The Government first announced plans for a shared ownership right to buy in October 2019. At the time the sector raised concerns about the impact the plans would have on housing associations ability to borrow. An election and a pandemic later the Government announced, during the CIH Housing Festival last week, the return of the right to shared ownership as part of its Affordable Homes Programme (AHP).
The Society for Computers and Law (SCL) has introduced an Adjudication Scheme for IT Projects and Services.
In its announcement SCL described the key details of the Scheme as being:
A three-month procedure for “technology” disputes – meaning any dispute arising from a contract for the provision of tech-related goods and services including software development contracts, outsourcing arrangements, systems integration contracts, IT consultancy contracts, software licensing agreements, blockchain/smart contracts and cloud computing contracts.
No restriction on the size or scope of tech disputes that may be referred.
A pre-selected panel of adjudicators (set up and maintained by SCL) from which an adjudicator may be chosen for individual adjudications.
The new SCL Adjudication Scheme is very welcome. It mirrors the adjudication process that has been included in construction contracts for some 25 years (and the reference to the Technology and Construction Court (TCC) in the Adjudication Scheme rules is significant since the TCC is the specialist court for dealing with technology and construction disputes).
We have just included the SCL Adjudication Scheme in an IT contract for a client for the first time as part of the dispute resolution measures aimed at resolving any dispute as quickly and cost-effectively as possible.
On the SCL website you will find:
- SCL Adjudication Scheme Rules
- Guidance Notes
- Schedule of Charges
Key points to highlight about the Scheme are:
- There is no restriction on the size or scope of technology disputes that may be referred.
- The SCL has put in place a pre-selected panel of adjudicators.
- The adjudicator’s decision will be provisionally binding meaning the parties may reopen the dispute in subsequent litigation or arbitration but…
- Any later proceedings must be started within six calendar months of the adjudicator’s decision.
- There is an express requirement that adjudicators conduct adjudications in a timely and cost-effective manner and avoid unnecessary expense and…
- The parties are required to act in good faith and co-operate throughout the procedure.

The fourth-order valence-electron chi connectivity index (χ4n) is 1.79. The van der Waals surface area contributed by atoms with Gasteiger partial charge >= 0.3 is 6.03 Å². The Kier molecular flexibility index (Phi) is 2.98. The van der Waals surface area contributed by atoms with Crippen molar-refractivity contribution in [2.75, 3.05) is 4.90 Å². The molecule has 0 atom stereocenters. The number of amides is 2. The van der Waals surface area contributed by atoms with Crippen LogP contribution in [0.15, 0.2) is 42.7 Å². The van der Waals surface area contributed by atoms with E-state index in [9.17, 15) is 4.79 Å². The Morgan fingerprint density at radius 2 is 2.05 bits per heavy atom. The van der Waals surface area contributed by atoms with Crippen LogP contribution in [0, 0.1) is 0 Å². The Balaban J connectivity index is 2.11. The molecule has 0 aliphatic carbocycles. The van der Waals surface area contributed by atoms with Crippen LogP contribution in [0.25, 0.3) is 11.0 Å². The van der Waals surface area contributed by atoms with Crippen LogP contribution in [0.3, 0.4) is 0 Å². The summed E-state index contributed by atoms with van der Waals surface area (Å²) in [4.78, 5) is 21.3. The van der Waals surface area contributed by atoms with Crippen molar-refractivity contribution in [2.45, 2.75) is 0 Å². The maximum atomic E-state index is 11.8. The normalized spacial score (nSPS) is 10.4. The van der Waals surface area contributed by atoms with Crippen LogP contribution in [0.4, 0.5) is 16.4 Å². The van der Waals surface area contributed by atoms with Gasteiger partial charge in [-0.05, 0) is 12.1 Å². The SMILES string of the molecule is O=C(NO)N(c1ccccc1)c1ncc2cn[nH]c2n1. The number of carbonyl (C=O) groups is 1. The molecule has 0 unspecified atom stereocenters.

- The successful party is entitled to enforce the adjudicator’s decision on an expedited basis available under the procedures of the TCC or any other suitable court.
- The SCL has provided clauses to use in contracts that are to include the Scheme.
- These clauses are not mandatory and the SCL also welcomes ad hoc referrals.
Two final pieces of the possession jigsaw have been published on 15 September 2020. Mr Justice Knowles’ working group on possession proceedings has issued its guidance on the “overall arrangements” for possession proceedings.
One change proposed by the Building Safety Bill is the introduction of a duty holder regime, which will see statutory responsibility for the safety of higher risk buildings placed on key individuals
Throughout this pandemic, the Competition and Markets Authority (CMA) has been publishing various “Statements on Coronavirus” (Statements) which provide guidance on consumer rights during this time.
A recent increase in COVID-19 cases in the UK means new measures are being put in place in an effort to reduce the risk of a second wave. Whilst the impact of COVID-19 continues to be felt, it is important to remain focused on the sector’s road to recovery.
Sometimes half an hour at a conference gives you the reality that has been staring you in the face all along. That was my experience watching “Change is on the Horizon”
Following our recent e-briefing on Possession Notices, Helen Tucker and Emilie Pownall from our housing litigation team discuss the impact of the changes on social landlords.
Not only has the possession stay been extended until 20 September, the notice periods to be given to tenants has been extended in certain circumstances with some important exceptions.
The Court has confirmed that a party cannot withhold its consent in order to re-write the original bargain.
Following the Grenfell Tower tragedy, building safety continues to be a key concern for social housing providers and their residents.
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